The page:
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November 10, 2003
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Hosting an "Engagement" Party

The HR Doctor recently received a media survey from a local NBC-affiliated television station. It was part of a campaign to encourage more advertising on television as a more viable approach for employers than placing job ads in newspapers, on radio and in other outlets. The highlight of the media-comparison survey was that the average adult in America now spends 253 minutes a day watching television! That’s more than four hours out of our precious lives each day!

A distant second place in the media scramble went to radio. The average adult listens to radio 128 minutes a day. Time spent surfing the Web (45 minutes per day) has now eclipsed time spent reading the newspaper (30 minutes per day), according to this industry survey. In last place was magazine reading, which kept Americans paying rapt attention for an average of only 19 minutes per day. Probably a significant portion of this magazine statistic involved TV Guide!

While these numbers were shared with pride and trumpeted by television executives in an effort to encourage more advertising, the HR Doctor found a very troubling side to the victory of television as a major and growing factor in our lives and in our communities.

Several years ago, an author named Tom Heymann looked at how Americans spend the precious moments of their lives and, among other things, concluded that the average American spent only four minutes a day in quiet, private, uninterrupted discussion with his or her child.

The HR Doctor finds the contrast between four hours a day and four minutes a day to be sad, and perhaps at the very core of why we see some of the trouble in society that occupies so much of local governments’ time and resources.

Is there any connection between Heymann’s article and human resources or public administration? The answer is a resounding "yes." The disengagement reflected in the survey numbers mirrors the same phenomenon in the workplace. Supervisors often retreat from their responsibilities of positive engagement with subordinates and colleagues. Is the HR Doctor wrong? Before you say "yes," how about checking the percentage of performance evaluations that were not completed on time in your organization, which may reflect nothing more than a cursory "check the boxes" five-minute effort.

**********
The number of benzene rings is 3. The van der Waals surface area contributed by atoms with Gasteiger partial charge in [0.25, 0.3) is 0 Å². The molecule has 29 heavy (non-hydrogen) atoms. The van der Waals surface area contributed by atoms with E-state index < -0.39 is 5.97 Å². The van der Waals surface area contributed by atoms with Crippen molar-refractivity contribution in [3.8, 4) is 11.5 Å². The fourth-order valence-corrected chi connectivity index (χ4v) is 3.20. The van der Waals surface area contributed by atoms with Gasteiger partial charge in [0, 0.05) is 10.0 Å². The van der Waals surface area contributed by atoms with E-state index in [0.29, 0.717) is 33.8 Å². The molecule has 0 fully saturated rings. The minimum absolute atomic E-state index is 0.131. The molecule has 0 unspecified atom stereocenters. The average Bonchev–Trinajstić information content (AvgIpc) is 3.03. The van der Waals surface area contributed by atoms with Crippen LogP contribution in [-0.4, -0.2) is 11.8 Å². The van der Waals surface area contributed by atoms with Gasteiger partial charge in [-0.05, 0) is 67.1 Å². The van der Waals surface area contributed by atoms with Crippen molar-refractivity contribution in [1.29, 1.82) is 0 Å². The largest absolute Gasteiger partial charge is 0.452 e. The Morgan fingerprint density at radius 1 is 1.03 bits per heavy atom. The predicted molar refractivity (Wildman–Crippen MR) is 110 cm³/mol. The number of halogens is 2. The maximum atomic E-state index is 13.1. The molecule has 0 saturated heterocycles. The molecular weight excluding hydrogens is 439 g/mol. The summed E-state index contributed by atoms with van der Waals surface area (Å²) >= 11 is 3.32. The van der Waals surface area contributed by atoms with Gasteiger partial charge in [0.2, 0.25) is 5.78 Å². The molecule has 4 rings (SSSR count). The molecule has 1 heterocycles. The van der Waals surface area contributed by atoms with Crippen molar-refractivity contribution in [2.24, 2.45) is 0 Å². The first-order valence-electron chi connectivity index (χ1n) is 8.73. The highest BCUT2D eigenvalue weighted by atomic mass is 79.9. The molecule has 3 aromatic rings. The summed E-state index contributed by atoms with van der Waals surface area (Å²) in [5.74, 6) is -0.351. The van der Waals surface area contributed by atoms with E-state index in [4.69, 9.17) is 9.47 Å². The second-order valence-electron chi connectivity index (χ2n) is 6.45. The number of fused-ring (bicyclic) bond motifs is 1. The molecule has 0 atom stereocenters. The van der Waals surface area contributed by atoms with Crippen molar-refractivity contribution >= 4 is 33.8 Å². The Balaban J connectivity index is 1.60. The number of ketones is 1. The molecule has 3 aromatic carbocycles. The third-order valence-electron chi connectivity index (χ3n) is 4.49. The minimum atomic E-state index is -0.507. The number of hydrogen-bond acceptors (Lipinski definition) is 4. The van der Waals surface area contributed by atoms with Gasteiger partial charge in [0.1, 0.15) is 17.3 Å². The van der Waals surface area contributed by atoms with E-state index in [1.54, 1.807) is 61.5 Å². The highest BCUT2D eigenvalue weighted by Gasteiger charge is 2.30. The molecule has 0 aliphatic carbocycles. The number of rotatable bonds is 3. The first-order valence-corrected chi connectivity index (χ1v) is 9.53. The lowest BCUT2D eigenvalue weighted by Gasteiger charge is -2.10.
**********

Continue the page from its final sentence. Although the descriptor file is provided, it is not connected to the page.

Poor behavior at work, including sexual harassment, bullying, and discriminatory or threatening behavior, is often overlooked by supervisors or written off as "that’s just Oscar. Everyone knows he’s harmless! Ignore him and he will go away." Disengagement fosters trouble not only in elementary school, but also later in the workplace.

Disengagement means that we don’t pay as much attention as we should to nurturing and preserving family relationships. This may well be a major contributor to divorce and dysfunction in family relationships. When one relationship element fails, it can often trigger a cascading failure in other areas, including individual financial affairs and personal health. If we think we can do well without positive constructive relationships with others in a complicated world full of challenges, we are wrong - as individuals, as communities and as a nation. The bottom line is that we cannot go it alone; we cannot disengage from positive relationships with other people and expect our own lives to prosper as a result.

For all the complicated and increasingly expensive costs of running departments, like a fire department, or a sheriff’s or a police department in local government, for all the workers’ compensation costs, and occasional behavioral lunacy that goes on in those operations, they offer one extremely valuable lesson for the rest of us to consider. That lesson is that they form, within their own ranks, a family full of positive engagement.

When a member of the fire department is critically ill, he or she will have a hundred friends looking out for their comrade. That kind of positive engagement is the cure for many of the troubles plaguing the society, and you don’t need to be a fireman or police woman to foster positive engagement.

Start in your own family relationships and your work relationships. You might consider inviting all your coworkers to an "engagement" party. Instead of bringing gifts, let them all bring ideas and experiences about how to improve their lives and the lives of their communities through positive engagement with one another.

Let them bring challenges for others to take up to create more positive uses than watching TV for a good part of that 253 minutes a day of the little length of life we each have.

Happy engagement and all the best,

Phil Rosenberg

The HR Doctor •


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